Klaus Härö talks about The Fencer


THE FENCER, directed by Klaus Härö is strory of a young man, Endel Nelis, that arrives in Haapsalu, Estonia, in the early 1950s. Having left Leningrad to escape the secret police, he finds work as a teacher and founds a sports club for his students. Endel becomes a father figure to his students and starts teaching them his great passion – fencing, which causes a conflict with the school’s principal. Envious, the principal starts investigating Endel’s background…

Endel learns to love the children and looks after them; most are orphans because of the Russian occupation.

Fencing becomes a form of self-expression for the children and Endel becomes a role model. The children want to participate in a national fencing tournament in Leningrad, and Endel must make a choice: risk everything to take the children to Leningrad or put his safety first and disappoint them.

THE FENCER is Klaus Härö’s fifth feature film. Härö is one of the most internationally praised Finnish directors, and his films have been festival hits as well as audience and critic favorites both in Finland and Sweden.

Härö grew up in Porvoo, Finland, and loved films as a little boy. His love for them turned into a passion in his early teens and in 1999, Härö graduated with a master’s degree in directing and screenwriting from the Department of Film, TV and Scenography at the University of Art and Design Helsinki.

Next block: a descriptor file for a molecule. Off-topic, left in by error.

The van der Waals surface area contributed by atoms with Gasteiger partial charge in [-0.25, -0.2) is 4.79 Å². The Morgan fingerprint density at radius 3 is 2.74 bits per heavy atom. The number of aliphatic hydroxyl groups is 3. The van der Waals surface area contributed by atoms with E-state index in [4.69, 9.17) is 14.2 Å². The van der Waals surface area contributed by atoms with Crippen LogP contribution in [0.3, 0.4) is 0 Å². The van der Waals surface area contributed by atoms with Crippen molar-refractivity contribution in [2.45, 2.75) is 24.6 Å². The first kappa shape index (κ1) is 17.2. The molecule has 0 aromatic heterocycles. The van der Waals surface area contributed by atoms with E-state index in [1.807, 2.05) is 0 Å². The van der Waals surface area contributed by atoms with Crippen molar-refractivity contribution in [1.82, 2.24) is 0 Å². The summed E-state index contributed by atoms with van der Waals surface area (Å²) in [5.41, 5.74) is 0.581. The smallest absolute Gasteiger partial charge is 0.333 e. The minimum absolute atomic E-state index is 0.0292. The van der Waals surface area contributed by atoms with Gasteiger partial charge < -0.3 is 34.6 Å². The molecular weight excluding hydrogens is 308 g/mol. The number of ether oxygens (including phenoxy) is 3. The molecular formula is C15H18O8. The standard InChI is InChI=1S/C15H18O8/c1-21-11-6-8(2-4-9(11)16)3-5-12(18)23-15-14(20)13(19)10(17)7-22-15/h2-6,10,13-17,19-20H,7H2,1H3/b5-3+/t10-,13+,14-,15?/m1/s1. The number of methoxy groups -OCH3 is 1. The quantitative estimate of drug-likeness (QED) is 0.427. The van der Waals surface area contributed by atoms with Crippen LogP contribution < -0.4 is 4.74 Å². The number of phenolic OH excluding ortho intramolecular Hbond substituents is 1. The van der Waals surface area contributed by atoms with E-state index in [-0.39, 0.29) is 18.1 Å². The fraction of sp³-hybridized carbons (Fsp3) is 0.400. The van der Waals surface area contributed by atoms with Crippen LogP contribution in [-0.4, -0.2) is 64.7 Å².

Klaus Härö received the Ingmar Bergman Award at the 2004 Guld-bagge Gala, the Swedish equivalent of the Oscars. This was the first time the award had been given to a non-Swedish director.
Härö then received a letter from Bergman himself in which the Swedish film legend thanked the young man for his excellent work in film.
Härö directed five feature films: Elina (2003), Mother of Mine (2005), The New Man (2007), Letters to Father Jacob (2009) and The Fencer (20015). Four of his films have been selected to represent Finland at the Oscars.



About Author

Bijan Tehrani

Bijan Tehrani a film director, film critic and writer, works as editor in chief of Cinema Without Borders while teaching Language of Film and Film History at workshops nationwide. Bijan has won several awards in international film festivals and book fairs for his short films and children's books.

Leave A Reply